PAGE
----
Tag Archives: praise

27 November: When morning gilds the skies.

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A couple of weeks ago, this was the sight when I opened the curtains. (I had already been downstairs a little while, I’m not always such a late riser!) The golden light, filtered by the birch leaves was lovely indeed, an invitation to get out into the air.

And a call to prayer as vocal in its way as Great Dunstan or Harry, the chief bells of Canterbury Cathedral. I am reminded again of Edward Caswall’s verse which we shared in April:

When morning gilds the skies,
My heart awaking cries:
May Jesus Christ be praised!

I hope you have enjoyed the gilded skies and landscapes of Autumn, if you live in the temperate Northern Hemisphere; may you have peace in your heart and home as you go through Advent and prepare to praise the infant Jesus Christ.

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27 October, Month of Mission: Prayer of Blessing.

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My catechism told me that: ‘prayer is the raising of the heart and mind to God.’ Short and sweet, but insufficient. This prayer from USPG, the Anglican missionary society, shows that we should raise all our being and the whole of creation to God – and let our prayer work within us to discern and carry out our mission of forgiveness and healing to all people, all creation. And as Saint Paul tells us, it is the Spirit that prays in us.

Blessed be God in the joy of creation.
Blessed be God in the sending of Jesus.
Blessed be God in the work of the Spirit.
Blessed be God in martyr and saint.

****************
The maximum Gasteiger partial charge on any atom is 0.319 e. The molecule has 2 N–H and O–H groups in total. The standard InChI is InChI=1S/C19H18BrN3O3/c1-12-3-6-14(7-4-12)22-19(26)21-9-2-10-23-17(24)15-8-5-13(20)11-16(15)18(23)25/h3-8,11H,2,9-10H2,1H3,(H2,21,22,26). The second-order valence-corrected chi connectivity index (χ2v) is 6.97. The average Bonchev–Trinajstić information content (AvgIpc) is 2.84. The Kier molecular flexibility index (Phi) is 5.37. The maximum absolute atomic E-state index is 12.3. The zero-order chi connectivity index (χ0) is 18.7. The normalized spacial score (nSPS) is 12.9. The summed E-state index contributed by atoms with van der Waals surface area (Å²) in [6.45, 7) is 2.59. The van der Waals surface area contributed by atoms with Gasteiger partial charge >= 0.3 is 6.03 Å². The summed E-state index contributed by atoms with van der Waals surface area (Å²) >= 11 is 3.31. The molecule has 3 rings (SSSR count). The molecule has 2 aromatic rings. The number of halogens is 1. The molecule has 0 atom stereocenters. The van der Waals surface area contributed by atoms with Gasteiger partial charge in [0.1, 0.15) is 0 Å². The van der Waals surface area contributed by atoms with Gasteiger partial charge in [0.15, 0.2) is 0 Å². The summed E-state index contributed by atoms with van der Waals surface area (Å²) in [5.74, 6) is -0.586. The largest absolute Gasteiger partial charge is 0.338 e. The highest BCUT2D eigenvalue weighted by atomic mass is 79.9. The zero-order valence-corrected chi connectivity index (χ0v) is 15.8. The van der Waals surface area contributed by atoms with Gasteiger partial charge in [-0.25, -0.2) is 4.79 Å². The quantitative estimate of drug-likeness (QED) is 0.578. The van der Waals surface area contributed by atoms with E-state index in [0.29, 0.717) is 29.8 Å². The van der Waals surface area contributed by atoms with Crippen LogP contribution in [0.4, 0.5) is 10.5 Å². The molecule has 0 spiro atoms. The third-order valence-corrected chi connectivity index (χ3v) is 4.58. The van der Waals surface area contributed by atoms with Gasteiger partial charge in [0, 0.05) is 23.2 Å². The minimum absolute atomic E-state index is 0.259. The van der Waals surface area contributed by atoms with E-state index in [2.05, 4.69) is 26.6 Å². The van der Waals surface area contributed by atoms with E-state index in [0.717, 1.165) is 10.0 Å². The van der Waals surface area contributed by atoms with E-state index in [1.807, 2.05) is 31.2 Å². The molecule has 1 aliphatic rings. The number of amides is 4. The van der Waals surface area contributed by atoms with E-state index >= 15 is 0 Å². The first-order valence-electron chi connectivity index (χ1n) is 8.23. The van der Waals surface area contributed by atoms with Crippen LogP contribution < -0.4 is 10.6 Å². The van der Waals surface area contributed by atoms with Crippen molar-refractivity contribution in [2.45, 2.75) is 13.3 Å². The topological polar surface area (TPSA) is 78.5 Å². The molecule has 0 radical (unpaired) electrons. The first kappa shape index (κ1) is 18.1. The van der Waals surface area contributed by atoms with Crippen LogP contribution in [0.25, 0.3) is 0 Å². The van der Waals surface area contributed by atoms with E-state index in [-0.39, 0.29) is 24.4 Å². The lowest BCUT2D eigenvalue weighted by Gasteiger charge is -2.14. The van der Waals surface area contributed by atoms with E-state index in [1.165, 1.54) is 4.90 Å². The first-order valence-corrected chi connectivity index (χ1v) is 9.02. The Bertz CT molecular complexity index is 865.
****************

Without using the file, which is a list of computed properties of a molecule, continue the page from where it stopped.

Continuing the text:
Blessed be God in the spread of the gospel
to every race
and every land.
Blessed be God in the church of our day
in its preaching and witness
and its treasures of grace.
Blessed be God who has called us to mission
who forgives and who heals
and is strength in our weakness.
USPG

Carving from Saint David’s Cathedral, Pembroke.

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5 August, Little flowers of Saint Francis LVI: Saint Antony and the fish, 2.

anthony and Francis

What did you expect from a sermon to the fish? They got a brilliant theology of Creation, from Scripture to science without any contradictions. Laudato Si!

The fishes being set in order and array, Saint Antony began solemnly to preach, and so spake: “My brothers the fish, much are ye bounden so far as in ye lies, to give thanks to our Creator, who hath given you so noble an element for your abode; in such sort that as it pleaseth you, ye have sweet waters and salt; and hath given you many a refuge to escape the storms withal; nay more, hath given you a clear, translucent element, and food by the which ye may live.

God, your kind and bountiful Creator, when He created you, gave you commandment to increase and multiply, and poured on you His blessing: then whenas the deluge came and one and all the other beasts all died, you alone did God keep safe from harm. Moreover hath He given you fins that ye may roam where’er ye please.

To you the grace was given, by God’s command, to save the prophet Jonah, and after the third day to throw him safe and whole upon the land. Ye brought the tribute-money to our Lord Jesu Christ, who was so poor, He had not aught to pay.Ye were the food of the eternal King, Jesus Christ, before the Resurrection and thereafter, through a mystery wondrous rare; for all the which things much are ye bound to bless and praise God, who hath given you so many and so great blessings more than to other creatures.”

Antony with some of his fish, alongside Francis. Public Domain via Wikipedia.

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May 16. What is Theology Saying? LIII: Salvation outside the Church II.

 

archway.amsterdam. (2)

austinWhen the first Christians claimed a new covenant, they were aware of how the word new had been interpreted in the prophetic writings. Later generations spoke of old and new covenants – with the presumption the old was past its sell-by date. This is mistaken, the facts of history contradict it. The Jews have been faithful to Covenant in large numbers, even to the point of martyrdom; and Scripture tells us that God does not desert those who are faithful.